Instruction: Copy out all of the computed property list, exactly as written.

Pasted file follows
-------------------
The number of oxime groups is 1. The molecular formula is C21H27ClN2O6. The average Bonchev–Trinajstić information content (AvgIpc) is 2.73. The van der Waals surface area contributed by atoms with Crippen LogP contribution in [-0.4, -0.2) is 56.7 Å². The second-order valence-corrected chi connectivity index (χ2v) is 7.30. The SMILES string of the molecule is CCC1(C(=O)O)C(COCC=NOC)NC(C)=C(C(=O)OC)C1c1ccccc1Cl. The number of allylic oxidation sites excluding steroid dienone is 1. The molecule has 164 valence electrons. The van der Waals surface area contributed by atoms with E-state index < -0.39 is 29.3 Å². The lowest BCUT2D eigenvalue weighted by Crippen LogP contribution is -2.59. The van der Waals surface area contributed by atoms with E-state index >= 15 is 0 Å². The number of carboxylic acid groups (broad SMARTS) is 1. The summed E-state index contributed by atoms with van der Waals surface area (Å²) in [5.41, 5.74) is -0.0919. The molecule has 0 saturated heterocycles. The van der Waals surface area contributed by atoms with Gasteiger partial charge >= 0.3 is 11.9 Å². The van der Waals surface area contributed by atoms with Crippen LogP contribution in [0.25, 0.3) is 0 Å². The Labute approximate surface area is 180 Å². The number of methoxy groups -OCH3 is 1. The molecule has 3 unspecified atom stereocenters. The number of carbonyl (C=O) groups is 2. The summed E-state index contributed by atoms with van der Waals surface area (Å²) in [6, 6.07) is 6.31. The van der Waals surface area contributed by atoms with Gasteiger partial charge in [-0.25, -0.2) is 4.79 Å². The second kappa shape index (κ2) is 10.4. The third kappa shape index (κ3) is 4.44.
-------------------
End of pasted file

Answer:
The number of oxime groups is 1. The molecular formula is C21H27ClN2O6. The average Bonchev–Trinajstić information content (AvgIpc) is 2.73. The van der Waals surface area contributed by atoms with Crippen LogP contribution in [-0.4, -0.2) is 56.7 Å². The second-order valence-corrected chi connectivity index (χ2v) is 7.30. The SMILES string of the molecule is CCC1(C(=O)O)C(COCC=NOC)NC(C)=C(C(=O)OC)C1c1ccccc1Cl. The number of allylic oxidation sites excluding steroid dienone is 1. The molecule has 164 valence electrons. The van der Waals surface area contributed by atoms with E-state index < -0.39 is 29.3 Å². The lowest BCUT2D eigenvalue weighted by Crippen LogP contribution is -2.59. The van der Waals surface area contributed by atoms with E-state index >= 15 is 0 Å². The number of carboxylic acid groups (broad SMARTS) is 1. The summed E-state index contributed by atoms with van der Waals surface area (Å²) in [5.41, 5.74) is -0.0919. The molecule has 0 saturated heterocycles. The van der Waals surface area contributed by atoms with Gasteiger partial charge >= 0.3 is 11.9 Å². The van der Waals surface area contributed by atoms with Crippen LogP contribution in [0.25, 0.3) is 0 Å². The Labute approximate surface area is 180 Å². The number of methoxy groups -OCH3 is 1. The molecule has 3 unspecified atom stereocenters. The number of carbonyl (C=O) groups is 2. The summed E-state index contributed by atoms with van der Waals surface area (Å²) in [6, 6.07) is 6.31. The van der Waals surface area contributed by atoms with Gasteiger partial charge in [-0.25, -0.2) is 4.79 Å². The second kappa shape index (κ2) is 10.4. The third kappa shape index (κ3) is 4.44.